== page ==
State legislators say they welcome transparency regarding their personal finances — corporate and real estate holdings, government contracts and the like. But who decides what constitutes transparency and how diligently to check whether they’re truly telling us what we’re entitled to know? They do. Just as war is too important to be left to the generals, transparency is too important to be left to the politicians.
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July 20, 2016 — Voters in House District 62 can choose between two runoff candidates with substantial federal tax debts. The IRS last year filed a $32,610 lien against William Boddie for seven years of unpaid taxes dating back to 2006. In February 2016, the Georgia Department of Revenue filed an income tax lien of its own for $15,043.
Boddie, in an interview, said he is taking care of the debts under an approved payment plan and hopes to have it all paid off this year. He blamed the matter on a payroll system at his law firm that was “not quite working.”
July 20, 2016 — Valerie Vie, like her opponent in House District 62, has a significant federal tax debt. The IRS last year filed a $11,554 lien against her for unpaid taxes. Another IRS lien for $4,175 has remained on the books since 2009. Georgia’s Constitution bars tax delinquents from holding state office unless the debt is contested or subject to a payment plan.
Vie also has no personal financial disclosure on file with the state ethics commission. In a brief telephone conversation, Vie said she was unsure why and referred us to her campaign manager, who told us nothing because we couldn’t him. His voicemail box was full and his website’s email was not functioning.
July 21, 2016 — Alan Cole has not disclosed ownership of three limited liability companies that are the actual owners of rental homes that he lists on his personal financial disclosure. They are: Ashwoody Leonard LLC, Fancher LLC and The Harts Mill Barn LLC. Each one lists Cole’s home address as its principal office address in filings with the Georgia secretary of state.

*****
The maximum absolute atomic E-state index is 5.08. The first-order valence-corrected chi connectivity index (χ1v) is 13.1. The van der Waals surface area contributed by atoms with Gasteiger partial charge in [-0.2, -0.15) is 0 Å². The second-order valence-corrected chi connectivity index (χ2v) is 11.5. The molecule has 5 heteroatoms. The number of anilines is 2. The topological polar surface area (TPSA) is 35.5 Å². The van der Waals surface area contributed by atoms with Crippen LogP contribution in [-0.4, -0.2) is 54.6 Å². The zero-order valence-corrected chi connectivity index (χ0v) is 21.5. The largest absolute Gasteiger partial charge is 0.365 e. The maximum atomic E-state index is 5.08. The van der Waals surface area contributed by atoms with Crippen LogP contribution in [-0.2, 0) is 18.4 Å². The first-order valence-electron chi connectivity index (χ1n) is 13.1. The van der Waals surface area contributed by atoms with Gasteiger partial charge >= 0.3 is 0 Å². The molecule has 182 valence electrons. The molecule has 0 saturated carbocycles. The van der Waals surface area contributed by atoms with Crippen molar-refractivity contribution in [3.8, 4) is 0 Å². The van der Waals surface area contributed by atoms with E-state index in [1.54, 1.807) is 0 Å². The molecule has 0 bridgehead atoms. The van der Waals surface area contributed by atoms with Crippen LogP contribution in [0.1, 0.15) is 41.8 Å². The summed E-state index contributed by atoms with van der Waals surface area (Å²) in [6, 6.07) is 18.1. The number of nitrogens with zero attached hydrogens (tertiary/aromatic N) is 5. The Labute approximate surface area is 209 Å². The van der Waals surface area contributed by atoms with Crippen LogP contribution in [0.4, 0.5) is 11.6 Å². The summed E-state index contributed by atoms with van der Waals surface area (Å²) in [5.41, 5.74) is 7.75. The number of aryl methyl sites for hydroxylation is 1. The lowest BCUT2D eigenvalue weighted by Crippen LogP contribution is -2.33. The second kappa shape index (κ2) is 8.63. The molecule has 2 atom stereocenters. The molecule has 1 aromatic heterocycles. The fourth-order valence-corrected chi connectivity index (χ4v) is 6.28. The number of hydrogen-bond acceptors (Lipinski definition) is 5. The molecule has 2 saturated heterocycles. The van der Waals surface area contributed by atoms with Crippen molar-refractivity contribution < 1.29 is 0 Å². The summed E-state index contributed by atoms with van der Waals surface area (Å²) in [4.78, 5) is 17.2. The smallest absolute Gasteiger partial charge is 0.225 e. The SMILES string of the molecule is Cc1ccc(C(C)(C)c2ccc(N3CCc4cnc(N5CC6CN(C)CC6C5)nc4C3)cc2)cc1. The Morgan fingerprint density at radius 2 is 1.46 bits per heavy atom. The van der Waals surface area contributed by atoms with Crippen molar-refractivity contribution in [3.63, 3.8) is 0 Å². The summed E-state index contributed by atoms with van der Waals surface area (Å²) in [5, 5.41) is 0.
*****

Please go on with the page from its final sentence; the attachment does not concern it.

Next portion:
July 21, 2016 — Hanson has reported making about $2,500 in loans to her campaign that — because of specific amounts such as $490.66 and $397.22 — appear instead to be in-kind expenditures. If they are, the campaign should report the purpose and end recipient of the spending, as required by state law.
July 21, 2016 — Matt Gurtler’s most generous campaign donor has plunked down $4,000. But a Washington-based advocacy group for school choice and privatization dropped eight times as much to support Gurtler’s bid for the House. The American Federation for Children reported spending $20,850 on direct mail, media buys and online ads before the May 24 primary and nearly $13,000 more in advance of the July 26 runoff. Those are considered to be “independent” expenditures and thus are not subject to Georgia’s campaign contribution limits.
July 21, 2016 — Kent Woerner has raised $56,000, mostly from local donors, for his race for the seat of retiring Rep. Steve Allison. Woerner also has the support of House Speaker David Ralston from nearby Blue Ridge; he and other House Republicans have chipped in more than $13,000 to the retired educator’s campaign.
July 20, 2016 — FethullahGülen, the exiled cleric accused of fomenting last week’s failed coup attempt in Turkey, is also the man behind three former Fulton County charter schools that lost their taxpayer subsidies a few years back amid findings of financial misconduct.
June 9, 2016 — House Banking Chairman Greg Morris has settled a federal complaint over his role in the 2012 failure of a south Georgia bank.
Morris and other board members of the defunct Montgomery Bank & Trust, through their attorneys, filed court papers June 3 acknowledging that the settlement with the Federal Deposit Insurance Corp. was completed.
May 23, 2016 — A few years back, House Speaker David Ralston backed a move toward greater transparency in Georgia politics. His ethics bill, which took effect in 2014, requires quicker disclosure of lawmakers’ fund-raising before each year’s legislative session.
So it was a bit of a surprise to discover that Ralston failed to report nearly a quarter-million dollars in campaign contributions collected before legislators showed up for work under the Gold Dome in 2016.
UPDATE: The report of those contributions, along with more recent filings, appear to contain $13,000 in donations that exceed the legal limit.
Sept. 27, 2013 — Sen. Don Balfour was indicted today, based largely on Atlanta Unfiltered’s February 2012 report on sketchy entries in his expense account, for claiming per diem and mileage that he wasn’t entitled to.